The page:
Survivors remembered seeing the heroes with the number 118 on their helmets running up the stairs to help guests.
They were never seen alive again.
Bobby Graff, a former elevator mechanic at the hotel said, “They knew what was going on, and they went down with their ship.” Referencing the hundreds of guests and Marriott employees that survived, he continued “They weren’t going to leave until everyone got out. They must have saved a couple hundred people that day. I know they saved my life.”
Days later, Graff spoke with the members of the station and explained how the brave team refused to leave until they safely evacuated the building.
Retired firefighter John Sorrentino shared, “They heard the rumble of the tower coming down and Graff, everyone just started running. After the smoke cleared [Graff] was in a spot where he survived and everyone else died.” Sorrentino continued, “[Graff] could see the look on the guys faces from 118, that they knew that this was going to end bad, but they weren’t leaving because they wanted to get as many people out safely that they could.”
Sorrentino added, “And that’s how we found out what Ladder 118 did that day.”
Some of the men from Ladder 118 were found within a few feet of each other, and others were found days or weeks later.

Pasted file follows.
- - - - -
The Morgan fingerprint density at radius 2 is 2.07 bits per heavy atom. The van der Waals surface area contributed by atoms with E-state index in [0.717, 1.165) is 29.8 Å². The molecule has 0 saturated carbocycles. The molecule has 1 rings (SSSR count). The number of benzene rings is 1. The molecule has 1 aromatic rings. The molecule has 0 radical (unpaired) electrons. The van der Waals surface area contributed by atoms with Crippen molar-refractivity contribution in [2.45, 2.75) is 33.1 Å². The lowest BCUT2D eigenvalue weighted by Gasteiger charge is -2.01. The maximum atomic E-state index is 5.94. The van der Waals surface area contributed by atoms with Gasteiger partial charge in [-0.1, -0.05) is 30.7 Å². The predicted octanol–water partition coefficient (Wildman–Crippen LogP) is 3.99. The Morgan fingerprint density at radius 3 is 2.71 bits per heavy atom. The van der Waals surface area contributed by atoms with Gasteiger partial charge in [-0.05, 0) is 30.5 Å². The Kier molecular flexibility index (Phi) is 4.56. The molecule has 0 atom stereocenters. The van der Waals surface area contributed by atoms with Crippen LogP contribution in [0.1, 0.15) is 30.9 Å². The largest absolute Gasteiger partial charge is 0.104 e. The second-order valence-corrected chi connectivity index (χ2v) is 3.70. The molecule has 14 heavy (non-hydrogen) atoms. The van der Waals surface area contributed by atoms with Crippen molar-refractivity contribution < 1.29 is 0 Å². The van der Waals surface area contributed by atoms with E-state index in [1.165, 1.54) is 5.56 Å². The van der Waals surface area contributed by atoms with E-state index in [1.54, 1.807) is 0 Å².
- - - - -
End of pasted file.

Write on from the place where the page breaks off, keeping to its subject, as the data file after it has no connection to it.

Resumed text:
The truck, that was last seen charging across the bridge to the site, was a mangled wreck of steel and glass and recovered within days of the attack.
Two months later, firefighters digging through the rubble found tools engraved with the Ladder 118 logo.
The heroes of Ladder 118
Vernon Cherry, a 30-year FDNY veteran, was planning to retire at the end of the year. The 49-year-old, who lived in New York City with his wife and their three children, also moonlighted as a wedding singer. A firefighter at the hall said of Cherry, “He would just sing. He would be walking up the stairs, in the locker room, taking a shower. He had such a beautiful voice.”
A father of three, Leon Smith, 48, joined the FDNY in 1982 and was the chauffeur–the driver–for Ladder 118. His mother Irene said of her son, “He would wash his rig every single day, and when he went off duty, he’d say, ‘Listen, my baby better be clean.’ He called that his girlfriend.”
Joseph Agnello was a 35-year-old father of two “who loved his kids, his dogs, his life. “People on my block didn’t know my husband was a fireman,” said his wife, Vinnie Carla Agnello. “He never need to talk about himself or the job. He wasn’t the type of person who needed attention.”
Lt. Robert “Bobby” Regan, 48, started his career as a civil engineer but joined FDNY to spend more time with his young children. “He was Mr. Mom,” said his wife Donna. “There was never a day that went by that we didn’t know what we had. We told our kids not everybody gets to be as happy as we are.”